- The IRC has been on the ground in the Democratic Republic of Congo (DRC) to fight Ebola since the outbreak was declared last August, training health care workers throughout the region
- With 10-15 confirmed cases each day and more than 1,600 people dead, the disease is spreading at alarming rates
- Demonstrating extremely low levels of trust in the response, people continue to die from the disease at home instead of going to health facilities
Goma, Democratic Republic of Congo, July 17, 2019 —
The outbreak now is considered an “extraordinary event which requires a vigorous international response.”
As the Ebola outbreak in the Democratic Republic of Congo (DRC) and Uganda is declared a Public Health Emergency of International Concern (PHEIC), the International Rescue Committee (IRC) calls for Ebola response actors to continue to make positive changes to the response strategy, including:
A rapid scale-up of Ebola infection prevention programs and community engagement in DRC, Uganda and neighboring countries, especially Rwanda, Burundi and South Sudan
Continued support for UN Ebola Response Coordinator David Gressly’s efforts to bring together and listen to on-the-ground actors in order to improve the response
Increased community engagement and demilitarization of the response
Bob Kitchen, International Rescue Committee’s Vice President for Emergencies, said,
“If we cannot contain Ebola at the epicenter, we will continue to see cases spread to metropolitan areas and across borders.
“Today’s declaration should spring the international community into action and wake up the world to the severity of the situation. This is a public health emergency in a complex humanitarian emergency – failure to respond accordingly will lead to a failure to contain the disease.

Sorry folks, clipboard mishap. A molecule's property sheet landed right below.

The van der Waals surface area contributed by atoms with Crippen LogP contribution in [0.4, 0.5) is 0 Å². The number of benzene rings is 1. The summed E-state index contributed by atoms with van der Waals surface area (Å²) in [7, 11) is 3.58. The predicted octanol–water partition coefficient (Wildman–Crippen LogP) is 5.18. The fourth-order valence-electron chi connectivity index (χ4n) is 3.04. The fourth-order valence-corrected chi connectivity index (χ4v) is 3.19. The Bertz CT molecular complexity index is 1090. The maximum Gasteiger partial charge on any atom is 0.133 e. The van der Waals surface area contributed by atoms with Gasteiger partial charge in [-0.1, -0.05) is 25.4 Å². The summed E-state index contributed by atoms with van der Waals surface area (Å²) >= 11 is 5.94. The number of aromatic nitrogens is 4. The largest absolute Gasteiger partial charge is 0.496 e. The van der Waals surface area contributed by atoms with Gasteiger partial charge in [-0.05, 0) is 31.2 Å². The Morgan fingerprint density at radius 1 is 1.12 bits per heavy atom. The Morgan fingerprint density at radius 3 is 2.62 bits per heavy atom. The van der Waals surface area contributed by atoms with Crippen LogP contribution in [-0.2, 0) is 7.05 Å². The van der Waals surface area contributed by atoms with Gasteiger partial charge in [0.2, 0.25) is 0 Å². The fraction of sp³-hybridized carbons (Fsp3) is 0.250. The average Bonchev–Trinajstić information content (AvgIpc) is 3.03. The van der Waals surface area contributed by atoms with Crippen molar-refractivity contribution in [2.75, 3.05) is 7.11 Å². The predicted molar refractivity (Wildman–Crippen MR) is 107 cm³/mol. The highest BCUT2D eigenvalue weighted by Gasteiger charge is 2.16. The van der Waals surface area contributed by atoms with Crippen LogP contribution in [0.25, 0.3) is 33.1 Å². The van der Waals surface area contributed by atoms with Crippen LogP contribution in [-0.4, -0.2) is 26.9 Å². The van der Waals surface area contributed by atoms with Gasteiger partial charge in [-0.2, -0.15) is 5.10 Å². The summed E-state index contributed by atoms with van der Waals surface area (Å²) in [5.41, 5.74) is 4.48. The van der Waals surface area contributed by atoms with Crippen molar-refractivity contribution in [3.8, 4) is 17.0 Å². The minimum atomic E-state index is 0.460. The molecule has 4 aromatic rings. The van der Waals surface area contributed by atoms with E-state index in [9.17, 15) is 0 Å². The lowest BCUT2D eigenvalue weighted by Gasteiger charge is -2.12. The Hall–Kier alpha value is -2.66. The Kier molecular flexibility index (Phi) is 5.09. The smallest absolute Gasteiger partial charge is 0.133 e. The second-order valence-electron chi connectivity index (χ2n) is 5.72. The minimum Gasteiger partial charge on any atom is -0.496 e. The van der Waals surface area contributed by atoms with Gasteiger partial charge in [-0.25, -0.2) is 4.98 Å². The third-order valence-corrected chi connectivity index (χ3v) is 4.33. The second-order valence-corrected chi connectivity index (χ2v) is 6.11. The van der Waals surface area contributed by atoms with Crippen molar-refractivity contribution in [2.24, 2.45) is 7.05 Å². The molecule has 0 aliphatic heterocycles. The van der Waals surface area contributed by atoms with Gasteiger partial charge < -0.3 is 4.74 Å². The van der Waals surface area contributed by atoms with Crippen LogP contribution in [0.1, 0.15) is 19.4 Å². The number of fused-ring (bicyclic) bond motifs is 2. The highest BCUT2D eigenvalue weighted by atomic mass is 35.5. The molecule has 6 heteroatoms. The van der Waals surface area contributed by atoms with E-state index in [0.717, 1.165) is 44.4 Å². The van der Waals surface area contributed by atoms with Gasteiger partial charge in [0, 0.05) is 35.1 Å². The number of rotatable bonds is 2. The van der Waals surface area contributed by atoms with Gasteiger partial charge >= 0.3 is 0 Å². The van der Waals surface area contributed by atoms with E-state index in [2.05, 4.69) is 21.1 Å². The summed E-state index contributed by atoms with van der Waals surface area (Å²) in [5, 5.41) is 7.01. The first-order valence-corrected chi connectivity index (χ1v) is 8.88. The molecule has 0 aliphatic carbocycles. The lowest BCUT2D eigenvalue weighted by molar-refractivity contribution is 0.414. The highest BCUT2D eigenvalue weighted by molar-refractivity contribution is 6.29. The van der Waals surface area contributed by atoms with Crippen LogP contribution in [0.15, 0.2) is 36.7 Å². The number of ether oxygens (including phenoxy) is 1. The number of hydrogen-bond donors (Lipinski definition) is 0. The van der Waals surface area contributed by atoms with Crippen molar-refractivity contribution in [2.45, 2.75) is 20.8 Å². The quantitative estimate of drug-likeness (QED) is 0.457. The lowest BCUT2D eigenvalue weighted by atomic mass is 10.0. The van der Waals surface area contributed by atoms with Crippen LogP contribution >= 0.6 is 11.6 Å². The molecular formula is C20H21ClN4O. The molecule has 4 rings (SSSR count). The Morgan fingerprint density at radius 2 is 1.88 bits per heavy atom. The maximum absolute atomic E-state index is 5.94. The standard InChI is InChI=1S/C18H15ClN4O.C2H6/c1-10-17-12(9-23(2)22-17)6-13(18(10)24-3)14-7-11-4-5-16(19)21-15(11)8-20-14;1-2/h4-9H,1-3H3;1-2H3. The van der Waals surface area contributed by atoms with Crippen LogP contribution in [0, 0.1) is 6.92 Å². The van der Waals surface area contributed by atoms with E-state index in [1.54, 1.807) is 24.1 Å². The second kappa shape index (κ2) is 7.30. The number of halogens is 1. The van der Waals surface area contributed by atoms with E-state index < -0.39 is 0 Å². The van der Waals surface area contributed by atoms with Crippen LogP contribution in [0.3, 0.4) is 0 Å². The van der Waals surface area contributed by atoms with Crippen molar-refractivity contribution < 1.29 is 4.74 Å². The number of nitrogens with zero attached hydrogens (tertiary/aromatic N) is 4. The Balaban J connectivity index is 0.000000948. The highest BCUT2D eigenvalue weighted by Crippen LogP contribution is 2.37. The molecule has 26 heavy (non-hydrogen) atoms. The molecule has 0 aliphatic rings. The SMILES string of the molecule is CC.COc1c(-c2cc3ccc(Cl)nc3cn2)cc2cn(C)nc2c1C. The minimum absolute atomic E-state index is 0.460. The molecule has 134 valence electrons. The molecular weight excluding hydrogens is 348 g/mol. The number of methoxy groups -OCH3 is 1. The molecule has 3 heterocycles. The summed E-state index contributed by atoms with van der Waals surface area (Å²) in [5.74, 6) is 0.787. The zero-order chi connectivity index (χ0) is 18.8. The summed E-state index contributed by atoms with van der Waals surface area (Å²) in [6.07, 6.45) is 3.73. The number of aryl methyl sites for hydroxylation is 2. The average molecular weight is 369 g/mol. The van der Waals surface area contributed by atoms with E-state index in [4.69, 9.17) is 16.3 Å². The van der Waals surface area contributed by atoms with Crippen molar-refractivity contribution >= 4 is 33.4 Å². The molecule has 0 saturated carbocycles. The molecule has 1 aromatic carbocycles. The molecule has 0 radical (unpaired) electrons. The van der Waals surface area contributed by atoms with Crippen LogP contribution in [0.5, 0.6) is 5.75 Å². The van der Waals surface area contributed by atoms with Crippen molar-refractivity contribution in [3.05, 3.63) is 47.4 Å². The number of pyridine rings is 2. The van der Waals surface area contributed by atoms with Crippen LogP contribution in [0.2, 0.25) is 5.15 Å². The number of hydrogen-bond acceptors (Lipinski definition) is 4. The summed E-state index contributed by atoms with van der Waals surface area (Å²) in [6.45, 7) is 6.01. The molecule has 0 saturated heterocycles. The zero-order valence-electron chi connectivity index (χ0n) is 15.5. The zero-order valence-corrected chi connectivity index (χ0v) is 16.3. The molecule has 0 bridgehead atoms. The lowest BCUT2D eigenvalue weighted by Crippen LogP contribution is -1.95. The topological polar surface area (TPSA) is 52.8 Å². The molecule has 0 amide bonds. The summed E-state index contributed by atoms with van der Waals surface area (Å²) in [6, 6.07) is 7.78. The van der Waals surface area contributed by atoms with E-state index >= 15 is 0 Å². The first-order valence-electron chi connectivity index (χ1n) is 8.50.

“The inability to build community trust has proven a major barrier to stopping the spread of this disease. Local communities are perplexed and frustrated by continued increase in the number of people dying juxtaposed with a massive influx of international organizations into the region during the past year.
“Real community engagement means going beyond dialogue and changing the approach based on community feedback. It means earning the trust and cooperation of the community and tailoring approaches to its most vulnerable members.”
The IRC has been responding to the Ebola outbreak in North Kivu since its declaration in August last year working in more than 70 health facilities and leading on infection prevention and control (IPC) and working in women’s and children’s protection, integrating Ebola-related protection concerns in areas where IRC supports primary health care services.
With more than 13 million people in need of aid, DRC is one of the world’s most complex, chronic and long-standing humanitarian crises. The IRC has been working in the Democratic Republic of Congo since 1996 responding to the humanitarian crisis in the east. It has since evolved into one of the largest providers of humanitarian assistance and post-conflict development, with life-saving programming in health, economic recovery, women’s and children protection, and livelihoods.
In Uganda, the IRC is working to strengthen disease surveillance and outbreak response in high-risk border districts and ensure provision of high-quality, life-saving, primary healthcare services for Congolese new arrivals and Uganda host communities.
For more information and to schedule interviews, please contact: Kellie Ryan, senior global communications officer at Kellie.Ryan [at] rescue.org.
To download photos of the IRC’s Ebola response in DRC and Uganda, click here.
For more information on the IRC’s Ebola response, click here.
The International Rescue Committee responds to the world’s worst humanitarian crises, helping to restore health, safety, education, economic wellbeing, and power to people devastated by conflict and disaster. Founded in 1933 at the call of Albert Einstein, the IRC is at work in over 40 countries and 26 offices across the U.S. helping people to survive, reclaim control of their future, and strengthen their communities. Learn more at www.rescue.org and follow the IRC on Twitter & Facebook.